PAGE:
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How Stock Car Aerodynamics Work

        Auto | NASCAR Racing

Stock Car Lift

­The wings of a bird or an aircraft are the most obvious producers of lift. But lift doesn't necessarily mean an upward force countering gravity. In fact, downforce is a form of lift -- negative lift.

Lift is the aerodynamic force perpendicular to the direction of the body in motion. Conversely, drag is a resisting force parallel to, but coming opposite from, the moving object. Lift -- colloquially called a skyward force -- is usually present to one degree or another in a moving object. Because lift and downforce are opposing forces, part of the effort to build a stock car with a strong downforce involves overcoming lift.

­The engineering goals are to curtail the amount of air flowing underneath the chassis to ensure a closer attraction between the tires and the ground and to provide easy escape for air that does get underneath.

Stock cars are characteristically designed with rake -- meaning the car's rear is higher off the ground than the front end of the chassis. It keeps the pressure underneath the car down, preventing lift.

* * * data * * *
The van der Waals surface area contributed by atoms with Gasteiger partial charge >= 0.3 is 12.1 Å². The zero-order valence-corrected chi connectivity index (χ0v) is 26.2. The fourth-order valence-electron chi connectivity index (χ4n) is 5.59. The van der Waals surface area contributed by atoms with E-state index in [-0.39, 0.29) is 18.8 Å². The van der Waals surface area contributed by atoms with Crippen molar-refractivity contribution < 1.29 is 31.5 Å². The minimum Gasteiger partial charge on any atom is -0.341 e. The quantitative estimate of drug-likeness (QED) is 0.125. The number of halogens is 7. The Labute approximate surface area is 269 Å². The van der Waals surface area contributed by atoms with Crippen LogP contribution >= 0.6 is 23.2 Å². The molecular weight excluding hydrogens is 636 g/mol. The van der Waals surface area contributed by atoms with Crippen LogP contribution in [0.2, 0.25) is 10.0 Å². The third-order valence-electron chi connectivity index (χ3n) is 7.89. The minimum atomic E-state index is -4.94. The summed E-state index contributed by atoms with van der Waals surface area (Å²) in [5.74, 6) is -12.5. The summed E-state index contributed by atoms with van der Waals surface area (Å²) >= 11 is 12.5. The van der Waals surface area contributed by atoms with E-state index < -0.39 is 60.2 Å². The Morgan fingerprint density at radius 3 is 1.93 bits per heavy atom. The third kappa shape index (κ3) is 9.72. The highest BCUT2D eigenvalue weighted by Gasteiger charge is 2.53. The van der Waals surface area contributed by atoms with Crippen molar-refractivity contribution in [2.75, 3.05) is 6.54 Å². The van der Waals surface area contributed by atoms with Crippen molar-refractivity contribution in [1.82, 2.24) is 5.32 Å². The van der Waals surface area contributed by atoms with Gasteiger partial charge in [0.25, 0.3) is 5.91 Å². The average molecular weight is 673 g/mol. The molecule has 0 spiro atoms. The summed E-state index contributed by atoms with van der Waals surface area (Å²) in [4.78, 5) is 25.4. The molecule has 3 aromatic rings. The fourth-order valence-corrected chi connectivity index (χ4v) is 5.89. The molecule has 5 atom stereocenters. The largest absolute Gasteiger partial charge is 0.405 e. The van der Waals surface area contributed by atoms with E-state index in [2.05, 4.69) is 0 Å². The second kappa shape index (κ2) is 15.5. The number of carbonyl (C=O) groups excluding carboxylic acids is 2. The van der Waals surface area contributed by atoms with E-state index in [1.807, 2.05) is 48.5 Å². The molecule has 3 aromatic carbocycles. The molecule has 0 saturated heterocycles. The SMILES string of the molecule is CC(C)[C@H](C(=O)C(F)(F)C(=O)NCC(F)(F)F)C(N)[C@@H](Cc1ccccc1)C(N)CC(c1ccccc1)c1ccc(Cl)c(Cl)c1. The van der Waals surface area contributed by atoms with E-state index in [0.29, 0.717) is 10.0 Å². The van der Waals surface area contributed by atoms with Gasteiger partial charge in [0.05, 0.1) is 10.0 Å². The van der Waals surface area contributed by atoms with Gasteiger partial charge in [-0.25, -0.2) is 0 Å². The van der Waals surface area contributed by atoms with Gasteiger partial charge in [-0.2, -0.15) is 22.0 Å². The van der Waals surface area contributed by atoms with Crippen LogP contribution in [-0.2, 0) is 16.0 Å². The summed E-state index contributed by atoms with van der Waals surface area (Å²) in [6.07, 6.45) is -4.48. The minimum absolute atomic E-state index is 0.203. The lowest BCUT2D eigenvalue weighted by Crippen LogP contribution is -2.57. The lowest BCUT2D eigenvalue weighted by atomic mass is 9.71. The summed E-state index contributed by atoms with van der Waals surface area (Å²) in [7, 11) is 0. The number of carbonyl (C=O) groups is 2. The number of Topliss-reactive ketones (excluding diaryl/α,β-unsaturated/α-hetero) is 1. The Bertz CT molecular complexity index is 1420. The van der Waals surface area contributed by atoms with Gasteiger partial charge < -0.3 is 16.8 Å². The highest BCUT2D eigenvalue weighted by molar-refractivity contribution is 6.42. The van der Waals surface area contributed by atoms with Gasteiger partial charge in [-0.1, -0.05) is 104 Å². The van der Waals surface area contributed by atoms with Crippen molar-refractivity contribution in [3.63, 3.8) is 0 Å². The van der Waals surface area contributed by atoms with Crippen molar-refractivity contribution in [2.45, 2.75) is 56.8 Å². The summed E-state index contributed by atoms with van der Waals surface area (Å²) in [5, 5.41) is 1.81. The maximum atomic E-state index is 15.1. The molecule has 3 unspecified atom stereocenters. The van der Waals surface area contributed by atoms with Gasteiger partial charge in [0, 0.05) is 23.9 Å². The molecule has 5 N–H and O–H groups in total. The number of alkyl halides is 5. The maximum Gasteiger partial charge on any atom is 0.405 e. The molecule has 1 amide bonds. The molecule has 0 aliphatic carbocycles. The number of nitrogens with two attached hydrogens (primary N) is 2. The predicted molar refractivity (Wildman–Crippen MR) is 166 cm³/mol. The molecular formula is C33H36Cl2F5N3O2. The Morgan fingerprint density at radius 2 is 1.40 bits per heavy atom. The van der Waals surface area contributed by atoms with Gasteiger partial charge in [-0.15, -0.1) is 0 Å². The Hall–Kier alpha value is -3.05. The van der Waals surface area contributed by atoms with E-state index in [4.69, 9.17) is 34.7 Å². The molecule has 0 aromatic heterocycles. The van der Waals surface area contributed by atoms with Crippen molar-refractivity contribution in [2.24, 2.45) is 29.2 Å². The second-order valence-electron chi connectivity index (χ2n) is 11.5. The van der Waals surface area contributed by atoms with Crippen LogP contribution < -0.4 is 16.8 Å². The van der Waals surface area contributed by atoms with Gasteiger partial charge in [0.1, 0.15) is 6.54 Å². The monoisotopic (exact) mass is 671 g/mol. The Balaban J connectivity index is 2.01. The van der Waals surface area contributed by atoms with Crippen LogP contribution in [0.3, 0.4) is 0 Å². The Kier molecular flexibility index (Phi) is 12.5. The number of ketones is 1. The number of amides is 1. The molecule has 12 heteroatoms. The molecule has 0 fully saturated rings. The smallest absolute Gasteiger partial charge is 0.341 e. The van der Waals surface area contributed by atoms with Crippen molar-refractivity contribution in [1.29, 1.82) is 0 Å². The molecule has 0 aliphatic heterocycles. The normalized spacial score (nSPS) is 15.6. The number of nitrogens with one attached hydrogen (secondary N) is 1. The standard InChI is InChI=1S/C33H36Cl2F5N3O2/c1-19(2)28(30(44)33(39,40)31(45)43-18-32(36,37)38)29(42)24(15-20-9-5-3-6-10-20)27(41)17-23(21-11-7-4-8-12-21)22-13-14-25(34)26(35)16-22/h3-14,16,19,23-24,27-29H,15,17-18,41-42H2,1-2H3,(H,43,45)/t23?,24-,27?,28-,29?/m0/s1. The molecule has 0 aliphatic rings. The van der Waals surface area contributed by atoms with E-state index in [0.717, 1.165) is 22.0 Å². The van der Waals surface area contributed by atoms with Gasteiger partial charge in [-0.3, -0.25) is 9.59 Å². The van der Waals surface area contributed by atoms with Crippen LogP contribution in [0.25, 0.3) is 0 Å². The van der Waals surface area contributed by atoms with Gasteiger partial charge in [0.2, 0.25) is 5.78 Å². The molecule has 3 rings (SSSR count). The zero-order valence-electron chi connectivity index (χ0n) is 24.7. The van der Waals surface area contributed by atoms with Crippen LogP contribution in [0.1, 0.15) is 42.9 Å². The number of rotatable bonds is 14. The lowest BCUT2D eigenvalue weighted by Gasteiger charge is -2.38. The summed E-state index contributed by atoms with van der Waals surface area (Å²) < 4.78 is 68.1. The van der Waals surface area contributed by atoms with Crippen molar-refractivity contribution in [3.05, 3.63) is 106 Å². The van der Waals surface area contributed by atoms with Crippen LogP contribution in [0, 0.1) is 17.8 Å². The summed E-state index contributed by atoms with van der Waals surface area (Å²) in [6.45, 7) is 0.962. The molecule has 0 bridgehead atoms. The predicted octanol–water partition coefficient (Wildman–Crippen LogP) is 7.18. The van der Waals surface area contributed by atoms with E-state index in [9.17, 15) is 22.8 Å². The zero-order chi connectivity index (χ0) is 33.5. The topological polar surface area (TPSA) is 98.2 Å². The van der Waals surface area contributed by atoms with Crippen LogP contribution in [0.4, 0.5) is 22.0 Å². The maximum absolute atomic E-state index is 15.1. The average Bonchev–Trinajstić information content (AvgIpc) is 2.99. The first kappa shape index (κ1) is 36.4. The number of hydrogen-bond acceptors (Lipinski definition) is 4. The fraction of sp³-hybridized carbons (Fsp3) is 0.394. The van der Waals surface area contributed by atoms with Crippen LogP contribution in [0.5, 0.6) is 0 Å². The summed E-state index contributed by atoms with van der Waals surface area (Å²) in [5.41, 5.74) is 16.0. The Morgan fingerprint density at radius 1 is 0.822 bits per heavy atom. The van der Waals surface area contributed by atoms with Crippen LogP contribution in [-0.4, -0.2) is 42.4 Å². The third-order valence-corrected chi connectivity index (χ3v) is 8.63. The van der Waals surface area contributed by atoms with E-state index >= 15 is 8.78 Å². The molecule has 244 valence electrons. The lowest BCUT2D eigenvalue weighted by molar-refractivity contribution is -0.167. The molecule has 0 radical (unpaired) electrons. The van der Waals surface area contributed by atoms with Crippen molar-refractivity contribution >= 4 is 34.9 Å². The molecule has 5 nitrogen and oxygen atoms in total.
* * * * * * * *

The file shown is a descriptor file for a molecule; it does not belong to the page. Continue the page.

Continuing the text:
Spoilers, front air dams and wings produce this effect. An air dam is mounted underneath the front bumper to block air flow underneath the body. Wing appendages, used on Formula One and Indy cars, are turned upside-down to provide downforce instead of lift.

Race cars occasionally become airborne despite these devices. The danger is especially present when a car is spinning, which radically alters the aerodynamic forces in play. During a high-speed spin, air can move rapidly enough over the roof and hood to produce a powerful lift force.

Several safety innovatio­ns are installed on NASCAR vehicles for such emergencies, such as a recessed right-side window. Stock cars circling oval tracks to the left are more likely to show their right face in a spin. The sharp edge to the right-side window deflects air instead of letting it flow freely over the roof. Flaps recessed into the car's roof, another safety feature, begin to rise if air pressure suddenly drops above the car, blocking air flow [Source: Leslie-Pelecky].